Public Disclosure and Risk-Adjusted Performance at Bank Holding Companies
23 Pages Posted: 23 Aug 2016 Last revised: 16 Dec 2017
Date Written: 2016
This article examines the relationship between the amount of information disclosed by bank holding companies (BHCs) and the BHCs’ subsequent risk-adjusted performance. Using data from the annual reports of BHCs with large trading operations, the author constructs an index that quantifies the BHCs’ public disclosure of forward-looking estimates of market risk exposure in their trading and market-making activities. She then examines the relationship between this index and subsequent risk-adjusted returns in the BHCs’ trading activities and for the firm overall. The key finding is that more disclosure is associated with higher risk-adjusted returns. This result is strongest for BHCs whose trading represents a large share of overall firm activity. More disclosure does not appear to be associated with higher risk-adjusted performance during the financial crisis, however, implying that the findings are a “business as usual” phenomenon. These findings suggest that greater disclosure is associated with more efficient risk taking and thus improved risk-return trade-offs, a channel for market discipline that has not been emphasized previously in the literature.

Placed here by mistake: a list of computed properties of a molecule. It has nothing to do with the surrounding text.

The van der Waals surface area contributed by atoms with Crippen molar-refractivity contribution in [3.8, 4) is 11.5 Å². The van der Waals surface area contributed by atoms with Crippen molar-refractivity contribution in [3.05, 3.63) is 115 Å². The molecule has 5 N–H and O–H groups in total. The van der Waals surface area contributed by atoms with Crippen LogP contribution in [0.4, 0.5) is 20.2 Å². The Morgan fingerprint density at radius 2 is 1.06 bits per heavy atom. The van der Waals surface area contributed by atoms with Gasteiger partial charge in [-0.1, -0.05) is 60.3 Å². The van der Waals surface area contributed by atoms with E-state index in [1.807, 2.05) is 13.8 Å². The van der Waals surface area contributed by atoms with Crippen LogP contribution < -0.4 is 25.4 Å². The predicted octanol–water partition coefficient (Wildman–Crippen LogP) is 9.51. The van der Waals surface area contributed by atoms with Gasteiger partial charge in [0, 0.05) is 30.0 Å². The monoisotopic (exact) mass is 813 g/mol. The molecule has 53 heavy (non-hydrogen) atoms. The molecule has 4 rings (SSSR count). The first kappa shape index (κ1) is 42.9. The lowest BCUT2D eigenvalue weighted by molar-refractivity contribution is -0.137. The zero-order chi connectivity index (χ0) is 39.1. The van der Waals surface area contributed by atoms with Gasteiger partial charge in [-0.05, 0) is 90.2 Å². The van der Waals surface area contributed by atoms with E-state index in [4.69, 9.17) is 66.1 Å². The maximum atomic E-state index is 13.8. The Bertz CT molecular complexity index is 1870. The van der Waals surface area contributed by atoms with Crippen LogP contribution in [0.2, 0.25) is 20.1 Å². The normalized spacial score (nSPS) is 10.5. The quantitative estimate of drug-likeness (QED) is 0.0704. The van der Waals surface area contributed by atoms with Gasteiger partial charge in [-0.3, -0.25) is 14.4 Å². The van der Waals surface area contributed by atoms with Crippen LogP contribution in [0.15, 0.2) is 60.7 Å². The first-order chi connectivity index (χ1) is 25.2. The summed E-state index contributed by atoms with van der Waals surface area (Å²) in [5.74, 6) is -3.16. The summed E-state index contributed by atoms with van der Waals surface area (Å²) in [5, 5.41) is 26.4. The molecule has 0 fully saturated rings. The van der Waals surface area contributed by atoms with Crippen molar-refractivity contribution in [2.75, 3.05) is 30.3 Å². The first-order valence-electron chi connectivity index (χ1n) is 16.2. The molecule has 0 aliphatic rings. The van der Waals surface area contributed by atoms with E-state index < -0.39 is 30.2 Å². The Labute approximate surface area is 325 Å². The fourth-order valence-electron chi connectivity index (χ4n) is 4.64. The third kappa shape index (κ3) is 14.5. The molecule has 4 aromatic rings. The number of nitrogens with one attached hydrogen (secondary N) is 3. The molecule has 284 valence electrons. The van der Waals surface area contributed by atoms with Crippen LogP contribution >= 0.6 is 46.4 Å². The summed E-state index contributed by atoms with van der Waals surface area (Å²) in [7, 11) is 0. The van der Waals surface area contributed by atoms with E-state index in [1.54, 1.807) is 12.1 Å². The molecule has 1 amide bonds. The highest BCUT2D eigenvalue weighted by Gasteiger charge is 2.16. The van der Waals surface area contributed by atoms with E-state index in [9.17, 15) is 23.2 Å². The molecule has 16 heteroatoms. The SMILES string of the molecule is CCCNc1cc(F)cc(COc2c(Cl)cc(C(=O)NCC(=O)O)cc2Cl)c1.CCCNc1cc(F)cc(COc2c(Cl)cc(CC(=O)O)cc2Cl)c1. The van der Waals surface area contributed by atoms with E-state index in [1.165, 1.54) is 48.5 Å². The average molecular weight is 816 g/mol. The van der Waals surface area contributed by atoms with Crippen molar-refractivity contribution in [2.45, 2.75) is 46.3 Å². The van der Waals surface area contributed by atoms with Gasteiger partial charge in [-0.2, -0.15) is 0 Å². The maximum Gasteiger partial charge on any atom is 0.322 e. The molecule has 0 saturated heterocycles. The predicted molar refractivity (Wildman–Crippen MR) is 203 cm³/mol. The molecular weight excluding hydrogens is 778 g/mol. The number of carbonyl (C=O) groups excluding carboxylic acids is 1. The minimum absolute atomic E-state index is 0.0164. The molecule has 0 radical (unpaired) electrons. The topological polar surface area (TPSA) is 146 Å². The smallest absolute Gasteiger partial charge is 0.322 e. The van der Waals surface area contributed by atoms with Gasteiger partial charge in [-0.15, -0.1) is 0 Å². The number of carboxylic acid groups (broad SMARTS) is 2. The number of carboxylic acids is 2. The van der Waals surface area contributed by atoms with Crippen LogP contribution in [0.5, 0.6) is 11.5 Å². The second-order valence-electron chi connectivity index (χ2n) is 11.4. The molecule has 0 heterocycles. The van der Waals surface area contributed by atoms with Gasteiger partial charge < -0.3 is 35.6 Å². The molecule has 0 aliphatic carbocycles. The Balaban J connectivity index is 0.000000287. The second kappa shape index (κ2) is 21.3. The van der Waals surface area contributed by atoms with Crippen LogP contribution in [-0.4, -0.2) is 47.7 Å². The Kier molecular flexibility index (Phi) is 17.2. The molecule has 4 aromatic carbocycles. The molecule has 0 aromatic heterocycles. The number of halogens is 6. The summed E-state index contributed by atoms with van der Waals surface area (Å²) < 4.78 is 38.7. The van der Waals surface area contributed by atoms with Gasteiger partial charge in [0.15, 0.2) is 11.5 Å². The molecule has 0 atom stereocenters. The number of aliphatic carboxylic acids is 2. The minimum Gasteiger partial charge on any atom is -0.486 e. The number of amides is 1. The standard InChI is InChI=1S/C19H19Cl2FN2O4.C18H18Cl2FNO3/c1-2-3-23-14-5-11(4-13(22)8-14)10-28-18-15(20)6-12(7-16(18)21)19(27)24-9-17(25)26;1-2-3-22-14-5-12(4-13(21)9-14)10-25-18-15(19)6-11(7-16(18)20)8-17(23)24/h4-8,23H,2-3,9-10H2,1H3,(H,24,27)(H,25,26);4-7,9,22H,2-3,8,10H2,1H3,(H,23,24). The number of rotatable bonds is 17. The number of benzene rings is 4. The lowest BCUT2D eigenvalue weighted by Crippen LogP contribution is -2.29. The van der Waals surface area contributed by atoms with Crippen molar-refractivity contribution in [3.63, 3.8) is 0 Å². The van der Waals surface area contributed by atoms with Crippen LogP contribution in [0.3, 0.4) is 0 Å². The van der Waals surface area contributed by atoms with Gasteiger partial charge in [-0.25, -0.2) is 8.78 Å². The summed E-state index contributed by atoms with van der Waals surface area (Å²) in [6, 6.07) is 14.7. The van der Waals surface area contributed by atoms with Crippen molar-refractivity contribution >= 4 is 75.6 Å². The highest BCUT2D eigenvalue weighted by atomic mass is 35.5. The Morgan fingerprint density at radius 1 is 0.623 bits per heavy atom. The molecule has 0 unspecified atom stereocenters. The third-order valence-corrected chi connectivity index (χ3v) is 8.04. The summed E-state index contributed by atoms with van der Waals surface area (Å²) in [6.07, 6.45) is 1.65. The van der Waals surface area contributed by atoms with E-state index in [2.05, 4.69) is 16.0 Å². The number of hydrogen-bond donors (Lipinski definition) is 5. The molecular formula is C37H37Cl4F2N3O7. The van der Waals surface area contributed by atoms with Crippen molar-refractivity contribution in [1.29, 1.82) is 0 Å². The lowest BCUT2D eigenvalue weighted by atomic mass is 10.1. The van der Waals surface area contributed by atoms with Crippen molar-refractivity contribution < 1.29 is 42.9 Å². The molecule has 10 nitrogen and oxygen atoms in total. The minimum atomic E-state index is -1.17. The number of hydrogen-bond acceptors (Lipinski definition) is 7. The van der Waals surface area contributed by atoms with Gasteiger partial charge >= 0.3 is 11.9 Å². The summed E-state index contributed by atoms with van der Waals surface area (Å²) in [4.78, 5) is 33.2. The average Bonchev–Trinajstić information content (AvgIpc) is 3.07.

Keywords: disclosure, value at risk, market discipline, banking
JEL Classification: E58, G21, G32, M41
Suggested Citation: Suggested Citation